A view of Romania's first bitcoin ATM is seen in downtown Bucharest. REUTERS/Bogdan Cristel
To this day the identity of the man behind it, known as Satoshi Nakamoto, is still unknown.
It has been an intense and unpredictable first decade for cryptocurrencies.
In 2009, very few people knew about Bitcoin.
Initially, Bitcoin was an experiment known only to cryptography enthusiasts, the underlying concept built on peer-to-peer transactions, asymmetric cryptography, and distributed ledger technology.
For the whole first year, the value of a Bitcoin was technically zero.
People used to just send it back and forth between them to try it out. One user allegedly tried to auction 10,000 bitcoins at one point for the hefty fee of USD50, but found no buyers; it would be worth a bit over USD72 million at today's prices.
That was in fact the same amount of Bitcoin used for the first known commercial transaction ever recorded using the digital currency, by someone named "Lazlo" from Jacksonville, Florida.
He famously bought two pizzas from Papa Jones for the amount. Of course, Bitcoin was worth less than a cent back then, so it was a fair trade.
As the small initial community grew, so did the value of the network.
In 2010, with the launch of the now dead BitcoinMarket.com, trading was made easier. The following year, Bitcoin reached parity with the US dollar for the first time.
As the currency is built on open-source code, new cryptocurrencies started to emerge.
We would have to wait until 2013 for Bitcoin to pass USD100 in price, but only another year after that for it to cross the USD1,000 threshold.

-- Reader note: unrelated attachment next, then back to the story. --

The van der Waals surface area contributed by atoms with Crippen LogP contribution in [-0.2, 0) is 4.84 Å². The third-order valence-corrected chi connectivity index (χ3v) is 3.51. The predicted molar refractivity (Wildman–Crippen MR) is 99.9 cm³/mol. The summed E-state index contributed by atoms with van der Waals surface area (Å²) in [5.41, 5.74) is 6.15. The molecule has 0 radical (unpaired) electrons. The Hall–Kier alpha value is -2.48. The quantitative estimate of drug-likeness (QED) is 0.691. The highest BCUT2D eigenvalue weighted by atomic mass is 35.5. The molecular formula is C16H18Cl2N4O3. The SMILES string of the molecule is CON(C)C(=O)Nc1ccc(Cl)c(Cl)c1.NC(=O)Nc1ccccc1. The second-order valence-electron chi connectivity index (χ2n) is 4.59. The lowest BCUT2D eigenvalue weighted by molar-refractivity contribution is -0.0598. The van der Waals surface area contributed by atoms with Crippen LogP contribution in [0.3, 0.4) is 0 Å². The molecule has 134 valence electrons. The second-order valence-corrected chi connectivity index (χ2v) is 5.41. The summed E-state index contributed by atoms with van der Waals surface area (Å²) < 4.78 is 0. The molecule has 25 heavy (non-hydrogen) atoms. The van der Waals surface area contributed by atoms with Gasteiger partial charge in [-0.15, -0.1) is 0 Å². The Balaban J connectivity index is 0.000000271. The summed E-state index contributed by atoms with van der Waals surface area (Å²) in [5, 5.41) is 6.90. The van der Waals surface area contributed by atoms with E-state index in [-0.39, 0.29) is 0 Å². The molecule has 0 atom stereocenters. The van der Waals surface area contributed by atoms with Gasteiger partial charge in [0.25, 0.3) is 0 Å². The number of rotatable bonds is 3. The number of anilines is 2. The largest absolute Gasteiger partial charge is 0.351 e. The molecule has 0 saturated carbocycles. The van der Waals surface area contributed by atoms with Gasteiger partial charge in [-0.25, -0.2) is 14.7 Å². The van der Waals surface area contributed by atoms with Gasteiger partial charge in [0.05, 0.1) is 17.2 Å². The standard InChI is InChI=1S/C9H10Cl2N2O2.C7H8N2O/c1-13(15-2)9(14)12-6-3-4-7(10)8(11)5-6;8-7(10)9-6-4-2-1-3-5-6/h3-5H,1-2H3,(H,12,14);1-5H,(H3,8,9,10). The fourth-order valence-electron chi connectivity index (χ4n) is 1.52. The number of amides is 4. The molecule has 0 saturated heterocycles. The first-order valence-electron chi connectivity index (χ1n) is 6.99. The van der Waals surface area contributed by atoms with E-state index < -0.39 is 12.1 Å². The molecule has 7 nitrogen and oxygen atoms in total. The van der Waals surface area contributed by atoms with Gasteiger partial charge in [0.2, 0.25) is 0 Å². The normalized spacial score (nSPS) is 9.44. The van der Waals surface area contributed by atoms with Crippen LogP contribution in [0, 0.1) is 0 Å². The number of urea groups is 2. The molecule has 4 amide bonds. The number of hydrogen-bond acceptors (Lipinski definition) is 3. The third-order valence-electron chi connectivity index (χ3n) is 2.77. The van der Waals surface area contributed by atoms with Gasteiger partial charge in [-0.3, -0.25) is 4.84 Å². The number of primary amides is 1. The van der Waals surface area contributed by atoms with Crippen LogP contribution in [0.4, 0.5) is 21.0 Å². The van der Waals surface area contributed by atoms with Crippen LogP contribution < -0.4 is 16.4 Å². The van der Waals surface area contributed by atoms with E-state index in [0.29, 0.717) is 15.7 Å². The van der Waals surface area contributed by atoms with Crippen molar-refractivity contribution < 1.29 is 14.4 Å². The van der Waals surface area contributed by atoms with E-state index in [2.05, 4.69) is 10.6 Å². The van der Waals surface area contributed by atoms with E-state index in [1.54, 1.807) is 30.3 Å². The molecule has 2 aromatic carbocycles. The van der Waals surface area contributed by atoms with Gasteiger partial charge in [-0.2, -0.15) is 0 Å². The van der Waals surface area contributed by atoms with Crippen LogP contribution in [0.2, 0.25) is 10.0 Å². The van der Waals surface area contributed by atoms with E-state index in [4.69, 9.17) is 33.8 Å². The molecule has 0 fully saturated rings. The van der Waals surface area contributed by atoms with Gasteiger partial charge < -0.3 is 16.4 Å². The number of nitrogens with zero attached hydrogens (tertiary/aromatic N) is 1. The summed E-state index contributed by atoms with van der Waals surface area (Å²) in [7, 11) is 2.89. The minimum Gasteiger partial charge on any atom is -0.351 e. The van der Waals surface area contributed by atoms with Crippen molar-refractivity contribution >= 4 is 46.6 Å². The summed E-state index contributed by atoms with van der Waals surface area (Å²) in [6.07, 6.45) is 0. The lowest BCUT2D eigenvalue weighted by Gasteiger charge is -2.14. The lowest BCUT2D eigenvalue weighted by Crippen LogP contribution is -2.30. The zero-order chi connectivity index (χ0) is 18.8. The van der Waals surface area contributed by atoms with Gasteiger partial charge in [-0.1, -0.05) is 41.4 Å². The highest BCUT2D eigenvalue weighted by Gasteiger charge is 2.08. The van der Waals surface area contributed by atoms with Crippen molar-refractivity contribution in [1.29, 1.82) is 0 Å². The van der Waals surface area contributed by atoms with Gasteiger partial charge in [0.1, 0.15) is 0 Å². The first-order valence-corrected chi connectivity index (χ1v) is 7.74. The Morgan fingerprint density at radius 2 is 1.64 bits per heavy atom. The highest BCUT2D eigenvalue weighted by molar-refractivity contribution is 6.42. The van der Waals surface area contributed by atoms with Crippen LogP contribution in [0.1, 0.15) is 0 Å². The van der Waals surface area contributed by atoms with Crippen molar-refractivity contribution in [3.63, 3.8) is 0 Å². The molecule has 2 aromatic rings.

The evolution was staggering to say the least. In 2014, with the shutdown of the MountGox exchange, the price took a big hit, but eventually recovered.
From its very beginning, the cryptoverse has been plagued by security breaches, scam projects, technical barriers, and basically bad press, but it has strived nonetheless.
The community grew larger, more exchanges came into play, along with new concepts and technologies, as more and more people looked at the potential of a decentralized anarchic transaction system known as blockchain to disrupt other industries.
It wasn't until January 2017 that the price of Bitcoin crossed the USD1,000 barrier again, but once it did, it took off.
That was, perhaps, the most important year so far for cryptocurrency adoption.
With the rise in price came media attention, naysayers, predictors of doom-and-gloom, and the die-hard fans.
By 2017, forums and blogs had grown to full-fledged news websites dedicated only to the cryptoverse. Information was everywhere, and when the news of spectacular financial returns started to emerge in newscasts on TV, everybody else wanted to join.
At least that's what it felt like from inside the cryptosphere when the price skyrocketed from USD1,000 to USD20,000 in 11 months.
This was around the time everybody started questioning the fact that the Bitcoin network was consuming more electricity than the whole of Denmark.